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Switch to Bodybuilding, Working With Trainer?


#1

Hello all.

I am a powerlifter, but starting January I will be getting on a bodybuilding program for 6 months-1 year.

The goal is to take a break from the not so joint friendly training of powerlifting, so full range of motion, "light" weight stuff.

Another reason is to pack on some size, mostly as it helps the bench and to put in more isolation work to clear up some imbalances. Don't really need to loose any fat, I'm at around 15%, but that would be a tertiary goal.

In your experience, is it better to work with a local trainer? I have a few seasoned IFBB pros to choose from and trainers that have worked with pros in the past.

But I've been at this for a while so I can design myself a program or pull one off of here, like a John Meadows thing, but it will just be a general hypertrophy program.

Never worked with a trainer before, and I know these guys are much better at designing a program that fits my needs better than me, so is the trainer really worth it?

Any red flags I should look out for when it comes to bodybuilding trainers?


#2

I’d just run through a bunch of programs here first -just doing Meadows, king beef templates, clay hyght programs etc could give you steady progress for like 18 months straight.


#3

If you want to compete, especially with “assistance”, I’d get a seasoned coach.

If not, you’ll probably get better results with a good coach but how much if you know what you’re doing (assuming that’s not your ego speaking)? Just ensure it’s someone who has taken a similar course with themselves and others and been more successful than you.

What’s wrong with the traditional periodisation of 1/2/3/4 weeks of volume, followed by deload followed by intensity BTW?


#4

I have never worked with a trainer, so take my opinion for what it’s worth (nothing! Haha) but I would rather have a diet coach then a training coach.

If you’ve spent a few years in a gym, you should know enough about training to be able to build muscle, so I’m not convinced paying for a routine is worth it unless it’s for something very specific (tailored for a specific sport, rehab, etc).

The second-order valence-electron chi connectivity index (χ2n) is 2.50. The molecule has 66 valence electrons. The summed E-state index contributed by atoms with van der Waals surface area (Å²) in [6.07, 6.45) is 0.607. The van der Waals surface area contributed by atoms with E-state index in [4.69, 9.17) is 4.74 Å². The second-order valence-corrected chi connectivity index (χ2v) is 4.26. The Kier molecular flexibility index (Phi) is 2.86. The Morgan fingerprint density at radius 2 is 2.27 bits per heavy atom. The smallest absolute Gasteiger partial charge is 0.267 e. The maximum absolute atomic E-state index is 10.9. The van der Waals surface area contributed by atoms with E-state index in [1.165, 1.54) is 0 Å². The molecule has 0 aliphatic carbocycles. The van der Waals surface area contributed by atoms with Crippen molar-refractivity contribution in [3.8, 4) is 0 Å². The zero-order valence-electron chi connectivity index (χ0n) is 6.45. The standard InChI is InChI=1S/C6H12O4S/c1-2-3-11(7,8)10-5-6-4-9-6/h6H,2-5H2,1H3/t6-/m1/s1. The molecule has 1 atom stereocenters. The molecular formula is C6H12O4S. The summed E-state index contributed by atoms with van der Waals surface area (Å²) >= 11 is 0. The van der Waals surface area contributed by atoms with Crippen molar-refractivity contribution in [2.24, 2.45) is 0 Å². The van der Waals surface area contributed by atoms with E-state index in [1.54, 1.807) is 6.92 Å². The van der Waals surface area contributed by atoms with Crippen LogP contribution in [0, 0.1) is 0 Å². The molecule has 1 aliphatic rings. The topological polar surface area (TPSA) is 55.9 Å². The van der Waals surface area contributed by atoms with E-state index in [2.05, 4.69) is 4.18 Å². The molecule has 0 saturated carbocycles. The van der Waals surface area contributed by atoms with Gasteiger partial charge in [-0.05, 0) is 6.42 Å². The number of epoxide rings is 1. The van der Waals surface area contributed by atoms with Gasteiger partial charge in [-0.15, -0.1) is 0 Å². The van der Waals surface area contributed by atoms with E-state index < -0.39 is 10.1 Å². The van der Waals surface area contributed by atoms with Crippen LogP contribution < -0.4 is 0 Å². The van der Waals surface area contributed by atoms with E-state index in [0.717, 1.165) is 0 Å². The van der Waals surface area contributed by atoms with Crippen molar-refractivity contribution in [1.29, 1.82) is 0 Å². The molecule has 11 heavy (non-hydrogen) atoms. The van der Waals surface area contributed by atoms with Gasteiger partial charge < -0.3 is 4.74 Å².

Diet on the other hand I think is more important as your coach can gauge how much fat you’re putting on, how much muscle, etc., and whether you’re progressing at the right rate.

It’s so hard to be objective about your physique, we can all twist and turn ourselves to look amazing standing in front of that one mirror and one light in your house that makes you look amazing, but a coach will be able to see how fat and crap you look and adjust your diet accordingly.


#5

[quote]Yogi wrote:
I have never worked with a trainer, so take my opinion for what it’s worth (nothing! Haha) but I would rather have a diet coach then a training coach.

If you’ve spent a few years in a gym, you should know enough about training to be able to build muscle, so I’m not convinced paying for a routine is worth it unless it’s for something very specific (tailored for a specific sport, rehab, etc).

Diet on the other hand I think is more important as your coach can gauge how much fat you’re putting on, how much muscle, etc., and whether you’re progressing at the right rate.

It’s so hard to be objective about your physique, we can all twist and turn ourselves to look amazing standing in front of that one mirror and one light in your house that makes you look amazing, but a coach will be able to see how fat and crap you look and adjust your diet accordingly.
[/quote]

I agree with this. As a powerlifter, you already know how to lift weights. Picking any hypertrophy-based routine will work well, granted you’re doing the right things outside of lifting.


#6

[quote]Ripsaw3689 wrote:

[quote]Yogi wrote:
I have never worked with a trainer, so take my opinion for what it’s worth (nothing! Haha) but I would rather have a diet coach then a training coach.

If you’ve spent a few years in a gym, you should know enough about training to be able to build muscle, so I’m not convinced paying for a routine is worth it unless it’s for something very specific (tailored for a specific sport, rehab, etc).

Diet on the other hand I think is more important as your coach can gauge how much fat you’re putting on, how much muscle, etc., and whether you’re progressing at the right rate.

It’s so hard to be objective about your physique, we can all twist and turn ourselves to look amazing standing in front of that one mirror and one light in your house that makes you look amazing, but a coach will be able to see how fat and crap you look and adjust your diet accordingly.
[/quote]

I agree with this. As a powerlifter, you already know how to lift weights. Picking any hypertrophy-based routine will work well, granted you’re doing the right things outside of lifting. [/quote]

Another vote for this.